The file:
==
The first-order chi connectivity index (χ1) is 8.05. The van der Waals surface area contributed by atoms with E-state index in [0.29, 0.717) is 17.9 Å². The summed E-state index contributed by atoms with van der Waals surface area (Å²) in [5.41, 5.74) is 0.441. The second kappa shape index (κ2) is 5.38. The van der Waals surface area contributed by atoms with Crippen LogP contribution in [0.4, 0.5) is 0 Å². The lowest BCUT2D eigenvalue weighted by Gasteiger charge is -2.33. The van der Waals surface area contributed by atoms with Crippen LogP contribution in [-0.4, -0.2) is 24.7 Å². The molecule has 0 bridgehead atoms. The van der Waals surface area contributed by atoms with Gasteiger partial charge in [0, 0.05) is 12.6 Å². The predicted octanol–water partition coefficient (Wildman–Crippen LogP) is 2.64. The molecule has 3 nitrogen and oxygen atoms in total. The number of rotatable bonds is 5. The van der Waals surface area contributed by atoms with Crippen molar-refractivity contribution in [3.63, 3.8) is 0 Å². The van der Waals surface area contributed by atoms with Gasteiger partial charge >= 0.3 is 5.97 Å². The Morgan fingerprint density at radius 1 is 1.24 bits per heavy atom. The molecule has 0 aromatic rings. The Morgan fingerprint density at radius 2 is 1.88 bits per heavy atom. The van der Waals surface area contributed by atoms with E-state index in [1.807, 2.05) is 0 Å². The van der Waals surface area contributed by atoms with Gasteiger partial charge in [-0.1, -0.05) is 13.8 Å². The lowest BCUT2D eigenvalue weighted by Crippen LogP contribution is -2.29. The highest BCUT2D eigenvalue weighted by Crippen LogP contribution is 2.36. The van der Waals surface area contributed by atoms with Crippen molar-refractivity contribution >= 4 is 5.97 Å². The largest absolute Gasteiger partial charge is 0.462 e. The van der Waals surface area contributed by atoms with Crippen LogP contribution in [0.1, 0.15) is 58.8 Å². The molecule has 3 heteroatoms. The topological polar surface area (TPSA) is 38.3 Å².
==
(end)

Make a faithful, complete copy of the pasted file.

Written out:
The first-order chi connectivity index (χ1) is 8.05. The van der Waals surface area contributed by atoms with E-state index in [0.29, 0.717) is 17.9 Å². The summed E-state index contributed by atoms with van der Waals surface area (Å²) in [5.41, 5.74) is 0.441. The second kappa shape index (κ2) is 5.38. The van der Waals surface area contributed by atoms with Crippen LogP contribution in [0.4, 0.5) is 0 Å². The lowest BCUT2D eigenvalue weighted by Gasteiger charge is -2.33. The van der Waals surface area contributed by atoms with Crippen LogP contribution in [-0.4, -0.2) is 24.7 Å². The molecule has 0 bridgehead atoms. The van der Waals surface area contributed by atoms with Gasteiger partial charge in [0, 0.05) is 12.6 Å². The predicted octanol–water partition coefficient (Wildman–Crippen LogP) is 2.64. The molecule has 3 nitrogen and oxygen atoms in total. The number of rotatable bonds is 5. The van der Waals surface area contributed by atoms with Crippen molar-refractivity contribution in [3.63, 3.8) is 0 Å². The van der Waals surface area contributed by atoms with Gasteiger partial charge >= 0.3 is 5.97 Å². The Morgan fingerprint density at radius 1 is 1.24 bits per heavy atom. The molecule has 0 aromatic rings. The Morgan fingerprint density at radius 2 is 1.88 bits per heavy atom. The van der Waals surface area contributed by atoms with E-state index in [1.807, 2.05) is 0 Å². The van der Waals surface area contributed by atoms with Gasteiger partial charge in [-0.1, -0.05) is 13.8 Å². The lowest BCUT2D eigenvalue weighted by Crippen LogP contribution is -2.29. The highest BCUT2D eigenvalue weighted by Crippen LogP contribution is 2.36. The van der Waals surface area contributed by atoms with Crippen molar-refractivity contribution >= 4 is 5.97 Å². The largest absolute Gasteiger partial charge is 0.462 e. The van der Waals surface area contributed by atoms with Crippen LogP contribution in [0.1, 0.15) is 58.8 Å². The molecule has 3 heteroatoms. The topological polar surface area (TPSA) is 38.3 Å².